Posts Tagged ‘DivorcedParents’


Tuesday, December 6th, 2016


The Divorce Anthem

By Steven B. Chroman, Attorney at Law

That used to be the anthem we blasted on our radios as loud as can be…now the tune can equate fear. I think the most difficult part of summer break is unilateral for all parents; keeping your children occupied. Twice as hard when you have to split time with an EX. Of course it is important for parents to spend as much quality time with their children as they can, but add Divorce into the mix and you have yourself a real fun uphill battle.

If you are in a high conflict situation with your co-parent it may not be the best idea for the kids to be switching back and forth between co-parents very often during the summer months. When dealing with divorce and summer break you must always have the benefit and welfare of your children as your number one priority. If your current situation with the co-parent is unsuitable for your children to be around consider having them spend the summer with relatives or at a summer camp. It is also always a good idea to discuss with your kids about summer plans prior to their summer break and to come up with options and hear their opinions.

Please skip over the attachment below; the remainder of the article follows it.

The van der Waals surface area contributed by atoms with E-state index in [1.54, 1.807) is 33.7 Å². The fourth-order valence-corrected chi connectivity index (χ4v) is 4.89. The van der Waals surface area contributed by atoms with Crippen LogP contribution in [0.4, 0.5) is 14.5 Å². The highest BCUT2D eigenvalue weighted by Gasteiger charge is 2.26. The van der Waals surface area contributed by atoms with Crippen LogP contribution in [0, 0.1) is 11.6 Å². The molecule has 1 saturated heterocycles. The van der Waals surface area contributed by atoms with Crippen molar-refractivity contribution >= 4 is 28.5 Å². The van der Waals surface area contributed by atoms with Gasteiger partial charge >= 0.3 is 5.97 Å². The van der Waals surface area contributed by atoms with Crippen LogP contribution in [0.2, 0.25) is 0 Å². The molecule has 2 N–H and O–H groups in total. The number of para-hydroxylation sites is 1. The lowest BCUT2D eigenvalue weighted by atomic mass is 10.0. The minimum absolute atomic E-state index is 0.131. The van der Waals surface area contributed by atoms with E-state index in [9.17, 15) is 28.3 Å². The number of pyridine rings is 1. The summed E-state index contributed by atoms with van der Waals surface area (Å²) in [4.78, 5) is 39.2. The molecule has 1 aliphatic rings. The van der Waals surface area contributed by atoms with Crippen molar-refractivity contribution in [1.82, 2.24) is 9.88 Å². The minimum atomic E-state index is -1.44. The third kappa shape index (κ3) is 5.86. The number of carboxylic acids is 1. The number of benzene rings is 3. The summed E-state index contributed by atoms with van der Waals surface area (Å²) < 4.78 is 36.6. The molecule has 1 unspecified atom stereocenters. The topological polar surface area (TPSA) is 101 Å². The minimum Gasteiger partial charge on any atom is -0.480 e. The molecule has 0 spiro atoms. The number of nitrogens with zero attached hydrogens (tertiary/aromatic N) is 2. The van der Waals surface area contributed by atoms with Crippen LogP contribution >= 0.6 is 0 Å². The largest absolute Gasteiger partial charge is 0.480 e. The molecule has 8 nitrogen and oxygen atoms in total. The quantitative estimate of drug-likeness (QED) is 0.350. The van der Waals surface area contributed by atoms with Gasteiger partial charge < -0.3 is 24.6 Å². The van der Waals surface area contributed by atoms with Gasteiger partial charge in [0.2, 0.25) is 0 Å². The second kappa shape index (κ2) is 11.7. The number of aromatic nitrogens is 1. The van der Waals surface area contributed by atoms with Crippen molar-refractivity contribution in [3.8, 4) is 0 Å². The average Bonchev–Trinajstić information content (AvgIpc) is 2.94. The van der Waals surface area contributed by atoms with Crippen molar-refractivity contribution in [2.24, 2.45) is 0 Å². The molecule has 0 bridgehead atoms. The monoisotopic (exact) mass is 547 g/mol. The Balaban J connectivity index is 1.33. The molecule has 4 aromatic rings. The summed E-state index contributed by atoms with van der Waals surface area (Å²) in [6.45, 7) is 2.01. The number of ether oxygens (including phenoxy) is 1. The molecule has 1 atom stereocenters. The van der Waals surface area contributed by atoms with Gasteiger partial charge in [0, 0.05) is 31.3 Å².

The Divorced or Separated Back to School Guidebook

Tuesday, December 6th, 2016

The Divorced or Separated Back to School Guidebook

By Steven B. Chroman, Attorney at Law

Summer went by faster than expected yet again and school is back in session. That means a change of schedule, a change of weather and — when you’re divorced — a change in how you need to interact with your ex.

After all, just because you are no longer husband and wife (or boyfriend and girlfriend), you are still mom and dad. With school starting, this means you both need to be on the same page with how you’re going to manage transitions and support your child’s scholastic needs.